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EWG supports California proposal to get toxics out of children's products

EWG supports California proposal to get toxics out of children's products

Friday, May 9, 2008

Senior Analyst
Environmental Working Group

News Conference on Senate Bill 1713
April 7, 2008

My name is Renee Sharp and I am a Senior Analyst with the Environmental Working Group, a non-profit organization with offices in Oakland and Washington, D.C Sen. Migden’s bill is an important measure that will help protect California’s most valuable resource – our children – from exposure to two dangerous toxins that are found in a variety of children’s products.

BPA is a plasticizer used baby bottles, infant formula cans, and food and beverage storage containers. Infants and children are exposed to BPA when it leaches into food and drinks from bottles and cups made from polycarbonate plastic and from the lining of metal food cans. A Centers for Disease Control study found BPA in 95 percent of people tested. Animal studies have found links between BPA and breast and prostate cancer, infertility, obesity and behavioral changes. Scientists are particularly worried about the risks from exposing babies. Our studies have found that the combined exposures from BPA in forumula and baby bottles pushes a substantial number of infants over the levels of exposure shown to cause reproductive and developmental damage.

Lead has long been known to harm the developing brains and nervous systems of young children. It was restricted in lead and house paint 30 years ago to reduce children’s exposures and risks. It is inexcusable that some children’s products still contain this chemical. But unbelieveably, lead is used in paint applied to toys and to soften plastic toys. Children are exposed when lead dust or paint gets on their hands and they place their fingers or the toys in their mouth. Responsible manufacturers are already using alternatives for BPA and lead, showing that these products can be made without these harmful chemicals and that parents can purchase products for their children that don’t contain these toxic chemicals.

 





Before the California State Senate Committee on Environmental Quality

Hearing on Senate Bill 1713
April 7, 2008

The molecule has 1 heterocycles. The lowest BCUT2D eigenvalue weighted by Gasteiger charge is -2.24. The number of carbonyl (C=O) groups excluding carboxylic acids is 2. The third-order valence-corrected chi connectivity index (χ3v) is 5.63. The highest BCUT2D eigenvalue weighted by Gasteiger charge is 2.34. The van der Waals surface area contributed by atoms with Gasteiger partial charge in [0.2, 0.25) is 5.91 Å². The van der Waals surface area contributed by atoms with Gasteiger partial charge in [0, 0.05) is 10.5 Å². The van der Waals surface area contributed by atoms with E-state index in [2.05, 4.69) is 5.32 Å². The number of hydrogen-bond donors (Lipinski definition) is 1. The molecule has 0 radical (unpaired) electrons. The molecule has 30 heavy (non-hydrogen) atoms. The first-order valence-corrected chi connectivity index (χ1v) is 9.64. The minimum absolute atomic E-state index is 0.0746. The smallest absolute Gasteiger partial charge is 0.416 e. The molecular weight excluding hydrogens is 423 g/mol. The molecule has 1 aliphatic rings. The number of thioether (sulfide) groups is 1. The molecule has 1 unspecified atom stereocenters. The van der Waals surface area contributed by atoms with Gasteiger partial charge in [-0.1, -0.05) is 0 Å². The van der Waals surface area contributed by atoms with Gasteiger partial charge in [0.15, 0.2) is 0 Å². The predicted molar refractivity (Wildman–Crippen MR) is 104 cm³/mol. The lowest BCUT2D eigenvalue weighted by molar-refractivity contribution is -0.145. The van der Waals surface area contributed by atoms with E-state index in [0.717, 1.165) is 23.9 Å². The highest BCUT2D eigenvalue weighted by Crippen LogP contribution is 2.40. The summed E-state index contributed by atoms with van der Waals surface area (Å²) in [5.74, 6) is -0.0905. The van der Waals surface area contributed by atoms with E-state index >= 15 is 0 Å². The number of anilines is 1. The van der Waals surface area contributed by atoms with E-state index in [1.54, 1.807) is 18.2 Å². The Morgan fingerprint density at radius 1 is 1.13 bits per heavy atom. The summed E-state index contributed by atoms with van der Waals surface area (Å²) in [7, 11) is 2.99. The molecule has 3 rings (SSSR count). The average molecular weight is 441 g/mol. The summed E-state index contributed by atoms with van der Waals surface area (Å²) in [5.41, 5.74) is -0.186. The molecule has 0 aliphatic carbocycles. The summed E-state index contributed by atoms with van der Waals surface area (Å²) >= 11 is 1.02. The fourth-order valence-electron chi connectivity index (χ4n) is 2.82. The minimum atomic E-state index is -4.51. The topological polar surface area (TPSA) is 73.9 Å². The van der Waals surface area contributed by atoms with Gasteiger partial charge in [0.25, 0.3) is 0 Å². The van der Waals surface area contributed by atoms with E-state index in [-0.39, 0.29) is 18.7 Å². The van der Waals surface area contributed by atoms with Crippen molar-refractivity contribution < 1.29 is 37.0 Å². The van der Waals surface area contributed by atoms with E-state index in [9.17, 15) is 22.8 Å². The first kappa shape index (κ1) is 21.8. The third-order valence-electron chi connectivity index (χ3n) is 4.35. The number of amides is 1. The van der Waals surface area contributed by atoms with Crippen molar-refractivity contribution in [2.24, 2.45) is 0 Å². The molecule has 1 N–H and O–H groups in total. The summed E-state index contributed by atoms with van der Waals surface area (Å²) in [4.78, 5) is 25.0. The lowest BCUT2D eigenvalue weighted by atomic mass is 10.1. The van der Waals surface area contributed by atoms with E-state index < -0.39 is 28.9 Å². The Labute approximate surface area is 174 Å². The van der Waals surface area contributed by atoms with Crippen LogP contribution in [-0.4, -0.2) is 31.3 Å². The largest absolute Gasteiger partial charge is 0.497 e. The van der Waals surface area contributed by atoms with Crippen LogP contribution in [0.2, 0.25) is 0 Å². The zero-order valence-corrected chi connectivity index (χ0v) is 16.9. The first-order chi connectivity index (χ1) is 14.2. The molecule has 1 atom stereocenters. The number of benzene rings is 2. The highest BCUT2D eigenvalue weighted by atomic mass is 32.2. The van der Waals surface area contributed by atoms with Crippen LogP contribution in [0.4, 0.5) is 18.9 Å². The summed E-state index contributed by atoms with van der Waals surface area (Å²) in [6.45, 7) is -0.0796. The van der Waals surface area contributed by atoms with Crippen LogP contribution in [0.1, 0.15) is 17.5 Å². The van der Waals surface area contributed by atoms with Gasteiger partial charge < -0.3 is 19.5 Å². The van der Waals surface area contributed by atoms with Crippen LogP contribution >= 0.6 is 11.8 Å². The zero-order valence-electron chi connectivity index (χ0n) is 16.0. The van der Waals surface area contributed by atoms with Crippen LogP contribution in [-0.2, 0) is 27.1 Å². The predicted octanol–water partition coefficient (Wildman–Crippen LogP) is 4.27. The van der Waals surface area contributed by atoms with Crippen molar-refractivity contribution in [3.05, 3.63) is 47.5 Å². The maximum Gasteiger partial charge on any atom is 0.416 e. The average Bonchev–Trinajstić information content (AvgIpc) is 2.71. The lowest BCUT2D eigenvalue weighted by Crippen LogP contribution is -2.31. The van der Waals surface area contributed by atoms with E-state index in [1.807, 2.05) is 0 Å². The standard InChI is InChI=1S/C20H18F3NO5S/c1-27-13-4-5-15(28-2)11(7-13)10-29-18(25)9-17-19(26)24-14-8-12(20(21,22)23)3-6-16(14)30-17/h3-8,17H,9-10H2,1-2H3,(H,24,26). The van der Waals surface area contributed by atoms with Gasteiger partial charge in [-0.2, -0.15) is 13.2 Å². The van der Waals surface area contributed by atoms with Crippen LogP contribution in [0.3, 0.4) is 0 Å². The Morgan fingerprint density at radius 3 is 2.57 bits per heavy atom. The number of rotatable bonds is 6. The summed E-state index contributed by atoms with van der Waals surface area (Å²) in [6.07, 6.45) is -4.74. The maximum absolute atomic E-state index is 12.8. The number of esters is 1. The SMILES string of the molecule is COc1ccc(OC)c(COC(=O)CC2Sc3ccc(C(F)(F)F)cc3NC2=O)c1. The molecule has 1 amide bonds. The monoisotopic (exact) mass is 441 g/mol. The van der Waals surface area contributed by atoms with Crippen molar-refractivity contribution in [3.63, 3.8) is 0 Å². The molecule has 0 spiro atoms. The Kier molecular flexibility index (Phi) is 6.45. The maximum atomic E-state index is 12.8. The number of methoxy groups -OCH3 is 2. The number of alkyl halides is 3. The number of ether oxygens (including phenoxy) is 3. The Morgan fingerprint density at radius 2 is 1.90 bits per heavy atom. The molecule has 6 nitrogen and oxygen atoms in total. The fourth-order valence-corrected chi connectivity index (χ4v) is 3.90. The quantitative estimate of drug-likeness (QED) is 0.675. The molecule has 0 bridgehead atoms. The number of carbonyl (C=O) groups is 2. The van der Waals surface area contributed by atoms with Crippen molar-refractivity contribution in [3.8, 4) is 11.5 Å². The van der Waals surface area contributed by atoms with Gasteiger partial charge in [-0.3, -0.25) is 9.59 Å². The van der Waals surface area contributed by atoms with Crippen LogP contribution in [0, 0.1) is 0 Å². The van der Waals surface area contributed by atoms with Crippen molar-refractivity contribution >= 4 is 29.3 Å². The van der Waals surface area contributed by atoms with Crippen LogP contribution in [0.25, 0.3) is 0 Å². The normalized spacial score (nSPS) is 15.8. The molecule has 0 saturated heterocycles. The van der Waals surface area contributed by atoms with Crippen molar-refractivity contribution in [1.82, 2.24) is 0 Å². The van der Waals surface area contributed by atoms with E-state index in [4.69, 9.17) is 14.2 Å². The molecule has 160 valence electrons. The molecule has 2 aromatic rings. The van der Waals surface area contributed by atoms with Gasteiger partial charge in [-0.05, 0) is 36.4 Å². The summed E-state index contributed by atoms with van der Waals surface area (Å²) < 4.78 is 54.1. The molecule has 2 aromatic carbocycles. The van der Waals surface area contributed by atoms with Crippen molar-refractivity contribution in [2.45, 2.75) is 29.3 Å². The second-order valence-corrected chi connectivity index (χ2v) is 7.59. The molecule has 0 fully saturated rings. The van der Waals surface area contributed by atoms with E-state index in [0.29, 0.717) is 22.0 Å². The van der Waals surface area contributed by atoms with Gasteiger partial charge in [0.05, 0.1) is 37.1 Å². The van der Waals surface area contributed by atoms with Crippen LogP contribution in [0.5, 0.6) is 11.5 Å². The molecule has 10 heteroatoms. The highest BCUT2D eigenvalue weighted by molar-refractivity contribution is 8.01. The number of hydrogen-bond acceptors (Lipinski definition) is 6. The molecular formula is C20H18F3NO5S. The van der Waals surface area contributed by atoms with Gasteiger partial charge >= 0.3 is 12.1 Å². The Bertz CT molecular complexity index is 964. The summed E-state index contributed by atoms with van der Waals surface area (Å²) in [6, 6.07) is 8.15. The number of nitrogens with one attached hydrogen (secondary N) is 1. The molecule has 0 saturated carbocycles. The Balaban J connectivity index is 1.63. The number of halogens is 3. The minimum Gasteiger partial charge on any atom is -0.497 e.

Mr. Chair, members of the Committee, Senators Migden, and Senator Perata, I want to thank you for the opportunity to testify before the Committee on Senate Bill 1713, which seeks to prohibit Bisphenol A (BPA) and lead, chemicals that are linked to significant adverse health effects, from use in toys and child-care products. My name is Renee Sharp and I am a Senior Analyst with the Environmental Working Group, a non-profit environmental research and advocacy organization that uses the power of information to protect public health and the environment. EWG has offices in Washington, DC and Oakland, California. The actions proposed in SB 1713 would protect children’s health by reducing their exposures to BPA and lead. These actions are needed because the current federal system of public health protections is badly broken. The current federal system allows chemicals on the market that subsequently end up in children’s bodies at levels that pose health risks. It also fails to require that manufacturers conduct safety testing and prove chemicals are safe for children and other vulnerable populations. It is critical for states to pass measures like SB 1713 to protect children from the most toxic chemicals in consumer products and to lead the way towards sorely needed federal policy reform. It is also important for states to show leadership with policies that protect health like SB 1713 that are responsible, science-based, and precautionary. California cannot win comprehensive public health protection by regulating one product and one chemical at a time. But the state can pass measures that target the most toxic chemicals in products used by the most vulnerable members of its population, its children. With this bill, California would join several other states that have led the way in introducing laws that would limit the use of BPA in children’s products. California’s leadership in this movement will be a vital step toward comprehensive federal reform to protect all children nationwide from chemicals in everyday products that can harm their health.